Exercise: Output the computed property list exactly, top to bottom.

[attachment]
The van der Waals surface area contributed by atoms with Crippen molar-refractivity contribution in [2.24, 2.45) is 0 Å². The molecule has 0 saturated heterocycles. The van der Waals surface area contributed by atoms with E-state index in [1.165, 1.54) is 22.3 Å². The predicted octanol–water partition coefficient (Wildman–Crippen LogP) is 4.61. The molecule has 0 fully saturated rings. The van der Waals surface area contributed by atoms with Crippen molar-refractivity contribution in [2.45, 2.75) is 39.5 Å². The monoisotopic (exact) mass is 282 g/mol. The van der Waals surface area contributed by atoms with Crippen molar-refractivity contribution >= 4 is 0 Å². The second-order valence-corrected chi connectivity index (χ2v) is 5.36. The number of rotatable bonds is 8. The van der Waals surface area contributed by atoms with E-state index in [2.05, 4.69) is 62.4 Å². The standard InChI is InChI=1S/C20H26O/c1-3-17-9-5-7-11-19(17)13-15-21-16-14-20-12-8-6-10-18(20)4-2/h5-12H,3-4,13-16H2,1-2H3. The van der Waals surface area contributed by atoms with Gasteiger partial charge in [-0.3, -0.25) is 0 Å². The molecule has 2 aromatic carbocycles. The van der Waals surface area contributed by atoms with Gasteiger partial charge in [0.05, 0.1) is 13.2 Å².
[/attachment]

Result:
The van der Waals surface area contributed by atoms with Crippen molar-refractivity contribution in [2.24, 2.45) is 0 Å². The molecule has 0 saturated heterocycles. The van der Waals surface area contributed by atoms with E-state index in [1.165, 1.54) is 22.3 Å². The predicted octanol–water partition coefficient (Wildman–Crippen LogP) is 4.61. The molecule has 0 fully saturated rings. The van der Waals surface area contributed by atoms with Crippen molar-refractivity contribution in [2.45, 2.75) is 39.5 Å². The monoisotopic (exact) mass is 282 g/mol. The van der Waals surface area contributed by atoms with Crippen molar-refractivity contribution >= 4 is 0 Å². The second-order valence-corrected chi connectivity index (χ2v) is 5.36. The number of rotatable bonds is 8. The van der Waals surface area contributed by atoms with E-state index in [2.05, 4.69) is 62.4 Å². The standard InChI is InChI=1S/C20H26O/c1-3-17-9-5-7-11-19(17)13-15-21-16-14-20-12-8-6-10-18(20)4-2/h5-12H,3-4,13-16H2,1-2H3. The van der Waals surface area contributed by atoms with Gasteiger partial charge in [-0.3, -0.25) is 0 Å². The molecule has 2 aromatic carbocycles. The van der Waals surface area contributed by atoms with Gasteiger partial charge in [0.05, 0.1) is 13.2 Å².